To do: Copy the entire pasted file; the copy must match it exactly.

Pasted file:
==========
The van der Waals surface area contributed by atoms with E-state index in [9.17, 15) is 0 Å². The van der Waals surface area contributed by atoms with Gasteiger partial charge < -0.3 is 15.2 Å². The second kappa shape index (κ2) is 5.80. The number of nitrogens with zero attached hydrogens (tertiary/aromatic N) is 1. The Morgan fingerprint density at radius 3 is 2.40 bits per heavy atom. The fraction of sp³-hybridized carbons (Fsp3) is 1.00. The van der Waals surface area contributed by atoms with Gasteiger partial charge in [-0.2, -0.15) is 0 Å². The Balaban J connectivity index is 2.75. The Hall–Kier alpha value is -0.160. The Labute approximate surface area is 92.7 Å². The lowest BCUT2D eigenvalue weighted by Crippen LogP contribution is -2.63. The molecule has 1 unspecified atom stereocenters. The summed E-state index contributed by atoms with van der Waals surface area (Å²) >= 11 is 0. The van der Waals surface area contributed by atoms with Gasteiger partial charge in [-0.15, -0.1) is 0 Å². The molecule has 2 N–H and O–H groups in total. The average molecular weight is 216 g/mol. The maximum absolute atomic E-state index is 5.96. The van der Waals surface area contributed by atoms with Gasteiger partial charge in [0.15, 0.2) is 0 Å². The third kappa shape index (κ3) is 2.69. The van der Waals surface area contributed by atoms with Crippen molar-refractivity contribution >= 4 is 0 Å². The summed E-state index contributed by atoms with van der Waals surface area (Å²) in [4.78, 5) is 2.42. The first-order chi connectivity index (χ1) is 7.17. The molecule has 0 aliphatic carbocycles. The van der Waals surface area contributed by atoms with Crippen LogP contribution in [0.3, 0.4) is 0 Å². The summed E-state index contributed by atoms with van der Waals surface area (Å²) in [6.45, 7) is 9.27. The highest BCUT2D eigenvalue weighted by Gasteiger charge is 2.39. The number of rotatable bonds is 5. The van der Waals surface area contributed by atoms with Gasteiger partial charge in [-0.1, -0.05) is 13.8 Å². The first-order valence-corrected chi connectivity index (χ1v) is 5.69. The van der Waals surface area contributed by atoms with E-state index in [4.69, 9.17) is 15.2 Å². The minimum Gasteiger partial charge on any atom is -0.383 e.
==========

The van der Waals surface area contributed by atoms with E-state index in [9.17, 15) is 0 Å². The van der Waals surface area contributed by atoms with Gasteiger partial charge < -0.3 is 15.2 Å². The second kappa shape index (κ2) is 5.80. The number of nitrogens with zero attached hydrogens (tertiary/aromatic N) is 1. The Morgan fingerprint density at radius 3 is 2.40 bits per heavy atom. The fraction of sp³-hybridized carbons (Fsp3) is 1.00. The van der Waals surface area contributed by atoms with Gasteiger partial charge in [-0.2, -0.15) is 0 Å². The Balaban J connectivity index is 2.75. The Hall–Kier alpha value is -0.160. The Labute approximate surface area is 92.7 Å². The lowest BCUT2D eigenvalue weighted by Crippen LogP contribution is -2.63. The molecule has 1 unspecified atom stereocenters. The summed E-state index contributed by atoms with van der Waals surface area (Å²) >= 11 is 0. The van der Waals surface area contributed by atoms with Gasteiger partial charge in [-0.15, -0.1) is 0 Å². The molecule has 2 N–H and O–H groups in total. The average molecular weight is 216 g/mol. The maximum absolute atomic E-state index is 5.96. The van der Waals surface area contributed by atoms with Gasteiger partial charge in [0.15, 0.2) is 0 Å². The third kappa shape index (κ3) is 2.69. The van der Waals surface area contributed by atoms with Crippen molar-refractivity contribution >= 4 is 0 Å². The summed E-state index contributed by atoms with van der Waals surface area (Å²) in [4.78, 5) is 2.42. The first-order chi connectivity index (χ1) is 7.17. The molecule has 0 aliphatic carbocycles. The van der Waals surface area contributed by atoms with Crippen LogP contribution in [0.3, 0.4) is 0 Å². The summed E-state index contributed by atoms with van der Waals surface area (Å²) in [6.45, 7) is 9.27. The highest BCUT2D eigenvalue weighted by Gasteiger charge is 2.39. The number of rotatable bonds is 5. The van der Waals surface area contributed by atoms with Gasteiger partial charge in [-0.1, -0.05) is 13.8 Å². The first-order valence-corrected chi connectivity index (χ1v) is 5.69. The van der Waals surface area contributed by atoms with E-state index in [4.69, 9.17) is 15.2 Å². The minimum Gasteiger partial charge on any atom is -0.383 e.